I’m driven crazy every day by small things. Seeing a friend for the first time this semester – will they notice I’ve gained weight? Would they say anything even if they did? Thinking about my jeans I’m wearing – they’re a little uncomfortable, but I can’t bear to get rid of them. They were also expensive – how can I justify buying new expensive jeans to fit my (in my mind) deformed body just because I selfishly gained an inch or two? How much DO I weigh these days? I don’t know because I gave my scale to my dietician. Not knowing grinds at me every day.

What kills me the most is that I don’t look like an eating disorder patient. I never managed to achieve the aesthetic everyone assumes you’ll have when you restrict your eating. Perhaps I was “weak” and decided to get help too soon – gave up on being thin too quickly.

Whatever – I’d rather live.

This week was National Eating Disorder Awareness Week. Tomorrow marks the last day, but today was widely celebrated as the official “Day” for ED awareness. You were supposed to wear purple. I put on a purple shirt a few hours ago, so I hope that counts. My eating disorder, coupled with my other health issues, didn’t really let me leave the house today.

If you or a friend are thinking about restricting or trying to “bring on” an eating disorder: don’t. I know that what I just said likely won’t deter anyone – it didn’t deter me – but at least there’s that seed of knowledge planted in your mind. Also, please don’t be afraid to brooch the subject with a friend. I wish I could tell you how to do so tactfully – there’s really no one “right” way because everyone’s so different – but I have some resources for you that may or may not help:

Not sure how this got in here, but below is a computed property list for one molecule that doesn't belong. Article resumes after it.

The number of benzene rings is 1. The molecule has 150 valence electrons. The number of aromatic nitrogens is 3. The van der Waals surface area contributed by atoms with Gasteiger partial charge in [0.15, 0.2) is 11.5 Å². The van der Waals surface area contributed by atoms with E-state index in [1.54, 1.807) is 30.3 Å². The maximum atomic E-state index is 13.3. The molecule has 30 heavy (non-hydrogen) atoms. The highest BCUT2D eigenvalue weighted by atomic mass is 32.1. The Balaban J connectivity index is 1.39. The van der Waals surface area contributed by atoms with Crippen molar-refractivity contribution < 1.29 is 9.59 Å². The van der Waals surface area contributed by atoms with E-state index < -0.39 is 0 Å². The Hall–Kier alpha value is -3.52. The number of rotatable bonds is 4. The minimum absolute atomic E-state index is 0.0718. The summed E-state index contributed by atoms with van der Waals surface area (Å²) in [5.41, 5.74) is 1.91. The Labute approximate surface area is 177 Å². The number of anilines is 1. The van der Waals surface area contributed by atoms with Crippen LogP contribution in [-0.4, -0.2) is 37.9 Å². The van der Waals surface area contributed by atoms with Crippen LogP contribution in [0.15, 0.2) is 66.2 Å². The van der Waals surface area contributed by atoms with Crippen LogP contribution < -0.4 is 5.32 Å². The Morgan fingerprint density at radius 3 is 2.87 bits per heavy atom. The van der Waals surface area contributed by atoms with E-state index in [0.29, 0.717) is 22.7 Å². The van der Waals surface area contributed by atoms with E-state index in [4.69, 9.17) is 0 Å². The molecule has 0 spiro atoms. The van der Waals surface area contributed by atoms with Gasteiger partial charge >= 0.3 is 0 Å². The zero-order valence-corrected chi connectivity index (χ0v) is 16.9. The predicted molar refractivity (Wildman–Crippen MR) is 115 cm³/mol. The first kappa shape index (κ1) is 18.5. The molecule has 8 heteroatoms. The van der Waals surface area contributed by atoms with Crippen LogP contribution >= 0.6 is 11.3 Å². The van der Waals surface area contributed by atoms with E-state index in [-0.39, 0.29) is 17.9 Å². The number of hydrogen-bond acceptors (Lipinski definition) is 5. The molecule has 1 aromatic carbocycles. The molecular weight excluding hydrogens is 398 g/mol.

The Emily Program is based in Minnesota and has tons of locations around the state, including Golden Valley, Burnsville, and St. Paul (very close to campus, actually). I always recommend them no matter what:

http://www.emilyprogram.com/

ActiveMinds is also another mental health organization. They actually have a campus chapter, so look into that if you’re interested! Their main site for NEDAW 2013 is here:

http://www.activeminds.org/our-programming/awareness-campaigns/national-eating-disorders-awareness-week

Lastly: watch what you say. I’ve seen disgusting insensitivity to this issue on campus – Overheard, anyone? – and it’s really damaging. We have world-class eating disorder treatment centers here in the Twin Cities, so the likelihood that someone in treatment is within earshot is very high. Some people even pick schools around what treatment they have available because they’d become very ill otherwise. Don’t make campus an unsafe place for fellow students.

Happy NEDAW.